Many people feel that a scientific culture is only for developed countries. Some even believe in conspiracy theories — that the developed world will not help developing countries so as to control the flow of knowledge. I do not subscribe to such theories. The recent examples set by China and India, among others, of success in the world market result from their developed educational systems and technological skills in certain sectors. What is needed to develop a scientific culture successfully is acceptance of responsibility in a collaboration between developing and developed countries.

Developing countries need centres of excellence, not only for research and development, but also for training experts in advancing technologies and so reducing the brain drain experienced by many such countries. It is important that these centres are not just exercises in public relations: they should be limited to a few areas in order to build confidence and recognition.

To this end, national resources are needed to support research and development in a selective way, following well-established criteria based on merit and distinction. To guide national policy, government at the highest level should create an overseeing board for science and technology, formed from national and international experts. Without serious commitment to these principles, progress will remain limited.

Basis for success

Some developing countries have made admirable progress in these areas: and the development of India, South Korea and Taiwan reflect this. In Egypt, the University of Science and Technology is involved in an experiment being carried out on a 300-acre site given by the government on the outskirts of Cairo. The university awaits the approval of a new law that will make it a non-profit, non-government organization.

But it is also the responsibility of developed countries to focus aid programmes. Usually an aid package is distributed between many projects, with lack of follow-up leading to diffusion of resources and in some cases corruption, so the aid does not result in significant successes. Real focus can be achieved by establishing what I call 'partnership-guided aid', with a significant fraction of the aid being directed towards excellence using criteria established in developed countries.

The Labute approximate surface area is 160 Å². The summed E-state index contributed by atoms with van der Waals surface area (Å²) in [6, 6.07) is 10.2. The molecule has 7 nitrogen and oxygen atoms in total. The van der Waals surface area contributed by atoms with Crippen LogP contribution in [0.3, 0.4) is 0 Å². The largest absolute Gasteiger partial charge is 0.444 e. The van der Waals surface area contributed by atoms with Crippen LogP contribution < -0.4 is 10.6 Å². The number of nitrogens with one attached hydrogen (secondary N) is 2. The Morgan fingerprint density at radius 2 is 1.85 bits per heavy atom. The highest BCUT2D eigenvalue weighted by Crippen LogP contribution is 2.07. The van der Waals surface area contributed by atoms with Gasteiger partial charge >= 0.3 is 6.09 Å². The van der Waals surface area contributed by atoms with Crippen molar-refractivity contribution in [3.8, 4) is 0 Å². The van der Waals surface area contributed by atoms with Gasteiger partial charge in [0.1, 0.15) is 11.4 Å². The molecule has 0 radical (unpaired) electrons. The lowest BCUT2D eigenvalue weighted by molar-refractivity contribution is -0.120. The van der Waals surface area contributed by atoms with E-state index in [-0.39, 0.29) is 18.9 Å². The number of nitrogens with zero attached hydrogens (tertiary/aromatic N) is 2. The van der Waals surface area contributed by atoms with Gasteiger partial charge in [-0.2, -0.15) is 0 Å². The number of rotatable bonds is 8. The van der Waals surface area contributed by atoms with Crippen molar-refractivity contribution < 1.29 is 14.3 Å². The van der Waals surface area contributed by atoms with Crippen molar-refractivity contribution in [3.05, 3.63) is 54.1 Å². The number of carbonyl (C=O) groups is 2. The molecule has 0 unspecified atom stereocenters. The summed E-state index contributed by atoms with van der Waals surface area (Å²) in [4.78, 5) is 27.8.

There must also be a minimization of politics in aid. The use of an aid programme to help specific regimes or groups is a big mistake, as history has shown that it is in the best interests of the developed world to help the entire populations of developing countries. The aid programme should be visionary in its mission and supportive of investment in future developments. Developed nations either can give money as charity or they can become partners, providing expertise and a follow-up plan.

Some developed countries are recognizing the importance of partnership, especially with their neighbours. Examples include the United States and Mexico, and western and eastern Europe. Real success can be achieved provided there exists a sincere commitment to a partnership. This is in the best interests of both the developed and developing countries for peaceful coexistence in a world of civilized humanity.

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  1. This commentary is based on his address to the Pontifical Academy of Sciences at the Vatican.


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    Zewail, A. Science for the have-nots. Nature 410, 741 (2001).